Learning through Connection and Play (Yes, that’s all you have to do.)
Parents and caregivers across the world are figuring out how to manage their work and family responsibilities for the foreseeable future – with lots of thoughts being thrown at them about what that should look like. Much of this well-intentioned advice creates additional stress during a time when every family is experiencing and managing changes of all kinds. Providing highly structured, well planned out, and social media-worthy activities during this time is not necessary for the continued development of your young child.The truth is that every single family is in a unique position given their family structure, continued job responsibilities or loss of work, changing housing and financial stability, and health status of immediate and extended family members. There is not a one size fits all way to navigate these days (with the exception of adhering to government issued safety recommendations). What is a universal truth, however, is that all families are experiencing days when something unexpected comes up and the daily routine gets out of whack. Parents, please reach out for support if needed (find non-emergency assistance by calling 2-1-1) and be gentle with yourselves by acknowledging that you are doing your best in a less than ideal situation.
Regardless of how the stay at home orders and the spread of COVID-19 have affected your family and work, there are two things all parents and caregivers can be focusing on during this time of uncertainty: connection and play. Weaving these two concepts into the daily routine and priorities that work for your family will help foster a young child’s sense of security and continue to grow their developing brain. This is not to say that the entire day should be spent playing all together! That can quickly lead to frustration, resentment, and burnout. Rather, parents can aim to come up with a daily routine that will meet everyone’s needs (including their own need for self-care and time for work responsibilities, if applicable). Incorporating different types of play into this daily routine can make an otherwise long day at home seem a bit more manageable and give you as the caregiver a much needed break. Simply by spending time together and engaging in different kinds of play, your child will be developing critical skills they will use for the rest of their lives.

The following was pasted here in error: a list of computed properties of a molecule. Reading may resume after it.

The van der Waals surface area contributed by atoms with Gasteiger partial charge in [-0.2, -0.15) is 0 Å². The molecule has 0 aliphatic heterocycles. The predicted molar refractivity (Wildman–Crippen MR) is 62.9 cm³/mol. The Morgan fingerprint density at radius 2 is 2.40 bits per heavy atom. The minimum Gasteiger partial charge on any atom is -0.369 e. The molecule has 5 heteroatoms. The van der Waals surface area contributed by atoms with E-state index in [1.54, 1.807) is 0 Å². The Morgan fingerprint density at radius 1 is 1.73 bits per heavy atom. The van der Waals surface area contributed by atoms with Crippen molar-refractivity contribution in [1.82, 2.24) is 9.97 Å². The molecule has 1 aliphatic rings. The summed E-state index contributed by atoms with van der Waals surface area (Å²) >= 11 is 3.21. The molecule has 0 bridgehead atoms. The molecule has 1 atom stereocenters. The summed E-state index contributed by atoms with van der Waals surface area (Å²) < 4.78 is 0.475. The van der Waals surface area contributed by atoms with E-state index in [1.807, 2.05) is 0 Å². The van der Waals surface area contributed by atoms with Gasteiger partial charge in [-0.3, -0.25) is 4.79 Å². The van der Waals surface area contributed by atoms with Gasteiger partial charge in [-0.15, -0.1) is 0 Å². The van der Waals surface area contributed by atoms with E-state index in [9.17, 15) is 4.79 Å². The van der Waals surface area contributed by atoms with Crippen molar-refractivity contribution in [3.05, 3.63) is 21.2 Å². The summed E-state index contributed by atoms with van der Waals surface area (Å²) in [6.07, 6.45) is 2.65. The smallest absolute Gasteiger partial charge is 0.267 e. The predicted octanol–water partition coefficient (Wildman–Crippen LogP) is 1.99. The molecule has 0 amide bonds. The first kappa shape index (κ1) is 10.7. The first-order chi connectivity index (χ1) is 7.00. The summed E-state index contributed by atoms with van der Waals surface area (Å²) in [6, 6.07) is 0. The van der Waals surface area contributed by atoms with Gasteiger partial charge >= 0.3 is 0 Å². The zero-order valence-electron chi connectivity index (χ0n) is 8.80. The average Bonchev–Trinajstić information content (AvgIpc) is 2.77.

The chart below describes three different kinds of play, the valuable skills developed during each, and ideas to start implementing these approaches today. The play summarized here encompasses many of the practices and activities parents are already doing with children at home. Keep up the great work – your kids are already learning through play!
If you are in need of parenting support during this time or would like coaching about incorporating play-based learning into your home routine, please email Meredith Bailey, PTSL’s Family and Community Outreach Specialist, at firstname.lastname@example.org.